Wolverhampton North East MP Jane Stevenson has welcomed news that £500,000 in Government funding will be invested in the city’s roads.
The funding will help cut congestion, boost safety and reduce journey times and emissions – a commitment set out in the Government’s recently announced Transport Decarbonisation Plan.
The funds can be used by Wolverhampton Council to repair existing equipment and modernise traffic signals. Improved signal operations will reduce traffic queues and provide better facilities for pedestrians and cyclists.
Jane said: “Transport plays a vital part in helping our city to recover from the pandemic by supporting jobs, the economy and the environment. So I welcome the announcement that Wolverhampton will receive £500,000 in new funding to improve our roads and cut congestion.
“The improvements that this funding will go towards will also boost safety and reduce journey times and emissions. All of these improvements will be very welcome in our city, as they will make a real difference to the experience of drivers, cyclists, pedestrians and all road users.”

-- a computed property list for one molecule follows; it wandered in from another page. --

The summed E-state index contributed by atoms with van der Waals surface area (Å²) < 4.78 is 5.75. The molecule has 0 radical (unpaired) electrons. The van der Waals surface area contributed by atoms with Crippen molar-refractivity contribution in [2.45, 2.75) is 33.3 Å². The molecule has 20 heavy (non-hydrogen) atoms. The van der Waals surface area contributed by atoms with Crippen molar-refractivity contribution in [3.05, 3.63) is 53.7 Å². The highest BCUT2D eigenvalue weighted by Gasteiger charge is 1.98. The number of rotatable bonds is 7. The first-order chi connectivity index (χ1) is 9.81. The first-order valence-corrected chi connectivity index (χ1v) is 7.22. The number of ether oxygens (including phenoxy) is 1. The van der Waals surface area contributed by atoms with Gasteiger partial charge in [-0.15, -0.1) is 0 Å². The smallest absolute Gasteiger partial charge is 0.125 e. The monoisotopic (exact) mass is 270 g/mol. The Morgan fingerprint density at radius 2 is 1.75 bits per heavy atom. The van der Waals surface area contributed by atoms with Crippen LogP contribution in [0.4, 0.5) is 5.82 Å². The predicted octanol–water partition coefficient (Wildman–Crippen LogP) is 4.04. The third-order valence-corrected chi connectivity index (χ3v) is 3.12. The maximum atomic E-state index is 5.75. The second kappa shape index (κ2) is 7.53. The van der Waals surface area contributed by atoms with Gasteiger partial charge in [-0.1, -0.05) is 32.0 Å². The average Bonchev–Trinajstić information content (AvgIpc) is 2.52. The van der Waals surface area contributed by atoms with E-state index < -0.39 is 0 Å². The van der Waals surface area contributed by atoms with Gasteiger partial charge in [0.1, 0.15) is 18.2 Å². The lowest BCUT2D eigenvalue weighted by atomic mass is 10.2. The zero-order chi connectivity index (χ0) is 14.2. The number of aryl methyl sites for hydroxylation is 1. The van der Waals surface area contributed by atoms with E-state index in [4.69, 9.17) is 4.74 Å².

Transport Secretary Grant Shapps MP said: “Whether you’re a motorist, cyclist or pedestrian, every road user across our country deserves the best possible journey. That’s why, despite already having some of the best and safest roads in the world, this Government is providing millions of pounds to improve them further still.
“This vital funding and work will cut journey times for millions of people, reduce emissions and keep the UK at the forefront of technological developments in roads maintenance, as we continue to invest in local economies and build back both better and greener from the pandemic.”
In addition to this important new funding, the Government has also published findings from a new initiative to speed up research into new and innovative ways to fix potholes.
The cutting-edge Digital Information Brokerage (DIB) will encourage work with small and medium sized businesses outside of the transport sector to discover new technologies to speed-up pothole repairs.
The DIB has already made significant discoveries in this area, including using materials such as graphite nanoparticles to reduce cracks in the road and bio-bitumen to create environmentally friendly surfaces. It also is working on robot technology that will minimise risk to road maintenance workers.
The Government already supports the use of advanced technology like drones to spot road defects and has backed 3D printing to rapidly repair road cracks. The Government has also announced a new data standard for local road condition monitoring, which will allow councils to gain more accurate and useful data so that road repair can be quicker and more effective.